Each movement of Six Poems for Violin and Piano takes its inspiration from a particular poem. The poems that I selected are from some of the greatest writers of the English language. Each poem is unique, and searching for a common thread will yield results of dubious meaning.
The movements are not literal re-tellings of the poems, nor do they necessarily intend to capture the mood of the poem. In most cases the poem served as a springboard of invention.
Six Poems was composed for my good friends Bassam Nashawati and David Riley, who premiered it in May of 1998 in Lexington, Virginia.
- A dream within a dream (Edgar Allan Poe) begins with a violin melody that will reappear at times throughout the six poems in various guises. The movement is divided into two sections, the first being the unfolding of the opening melody. At around the halfway point the music settles into a quirky waltz which carries through to the conclusion.
- Hope is the thing with feathers (Emily Dickinson) is based on a setting for voice and piano of the Emily Dickinson text that I composed several years ago. It is in a three-part form: the outer two present a lyrical melody, while the middle section contains a flowing piano accompaniment to the violin playing a melody in octaves.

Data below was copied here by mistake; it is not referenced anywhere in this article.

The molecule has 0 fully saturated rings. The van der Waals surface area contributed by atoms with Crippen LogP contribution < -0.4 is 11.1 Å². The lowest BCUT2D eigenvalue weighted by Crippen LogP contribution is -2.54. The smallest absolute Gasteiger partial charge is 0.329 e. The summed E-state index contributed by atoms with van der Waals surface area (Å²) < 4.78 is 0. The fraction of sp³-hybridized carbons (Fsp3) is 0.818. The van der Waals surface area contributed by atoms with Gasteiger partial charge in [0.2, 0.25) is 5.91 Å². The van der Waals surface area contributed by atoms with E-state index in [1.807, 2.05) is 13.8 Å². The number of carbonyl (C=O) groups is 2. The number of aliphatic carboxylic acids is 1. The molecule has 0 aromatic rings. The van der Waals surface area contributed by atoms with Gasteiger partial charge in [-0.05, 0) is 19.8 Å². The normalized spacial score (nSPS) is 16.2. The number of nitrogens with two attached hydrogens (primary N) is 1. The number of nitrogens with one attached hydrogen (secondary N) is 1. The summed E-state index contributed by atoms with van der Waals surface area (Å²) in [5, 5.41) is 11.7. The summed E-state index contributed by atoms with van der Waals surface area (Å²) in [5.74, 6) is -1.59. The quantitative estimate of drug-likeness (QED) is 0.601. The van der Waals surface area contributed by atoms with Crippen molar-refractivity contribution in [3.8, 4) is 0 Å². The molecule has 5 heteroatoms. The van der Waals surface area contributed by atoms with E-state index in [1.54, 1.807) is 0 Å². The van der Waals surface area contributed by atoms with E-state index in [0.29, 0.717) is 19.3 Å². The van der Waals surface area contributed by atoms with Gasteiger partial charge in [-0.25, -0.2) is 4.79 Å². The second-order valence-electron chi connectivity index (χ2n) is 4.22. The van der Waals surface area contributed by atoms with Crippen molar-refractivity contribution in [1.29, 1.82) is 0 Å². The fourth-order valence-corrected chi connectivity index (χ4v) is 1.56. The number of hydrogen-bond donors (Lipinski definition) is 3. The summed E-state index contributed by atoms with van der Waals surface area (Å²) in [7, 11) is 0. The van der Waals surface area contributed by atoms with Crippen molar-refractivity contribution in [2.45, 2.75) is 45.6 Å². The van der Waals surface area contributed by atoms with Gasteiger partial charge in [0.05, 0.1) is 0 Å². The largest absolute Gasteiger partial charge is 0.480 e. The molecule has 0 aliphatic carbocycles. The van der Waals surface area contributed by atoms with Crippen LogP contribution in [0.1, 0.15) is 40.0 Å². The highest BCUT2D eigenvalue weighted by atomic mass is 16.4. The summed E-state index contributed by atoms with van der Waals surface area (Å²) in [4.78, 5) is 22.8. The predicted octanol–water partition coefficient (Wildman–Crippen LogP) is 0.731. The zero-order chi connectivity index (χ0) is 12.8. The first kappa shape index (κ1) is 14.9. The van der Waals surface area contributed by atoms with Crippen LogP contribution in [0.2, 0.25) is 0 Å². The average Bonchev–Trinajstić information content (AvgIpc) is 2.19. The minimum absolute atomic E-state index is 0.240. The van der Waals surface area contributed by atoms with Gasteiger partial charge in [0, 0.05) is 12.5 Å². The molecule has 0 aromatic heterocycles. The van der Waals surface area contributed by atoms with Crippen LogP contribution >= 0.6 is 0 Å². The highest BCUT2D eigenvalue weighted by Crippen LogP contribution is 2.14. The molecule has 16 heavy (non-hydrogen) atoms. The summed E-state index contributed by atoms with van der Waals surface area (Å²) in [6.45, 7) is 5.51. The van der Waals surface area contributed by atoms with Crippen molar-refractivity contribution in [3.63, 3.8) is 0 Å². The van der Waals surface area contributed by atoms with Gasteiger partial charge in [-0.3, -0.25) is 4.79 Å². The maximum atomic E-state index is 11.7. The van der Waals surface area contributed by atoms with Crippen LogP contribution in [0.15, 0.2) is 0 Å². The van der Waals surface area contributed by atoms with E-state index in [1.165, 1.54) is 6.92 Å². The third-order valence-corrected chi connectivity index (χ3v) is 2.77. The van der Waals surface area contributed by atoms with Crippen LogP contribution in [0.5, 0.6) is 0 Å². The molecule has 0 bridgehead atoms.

- Jabberwocky (Lewis Carroll) is perhaps the best known of the poems that I have selected. Its quirkiness seemed to inspire a set of variations that take the listener on a fun journey, never taking itself too seriously./li>
- And death shall have no dominion (Dylan Thomas) is the most somber movement of the six poems. It is a slow dark movement which remains loud almost to the very last measure.
- Jazzonia (Langston Hughes) is a rhythmic movement which takes the blues as its jumping off point. The blues is interrupted by a contrapuntal section, and then returns with a restatement of the opening rhythmic figures.
- Credo (Edwin Arlington Robinson) features a variation on the melody from the first movement over a flowing piano accompaniment. Elements from each of the other movements are presented, often subtly, sometimes not. The final melody heard is once again the opening melody from movement one, ending the journey where it began.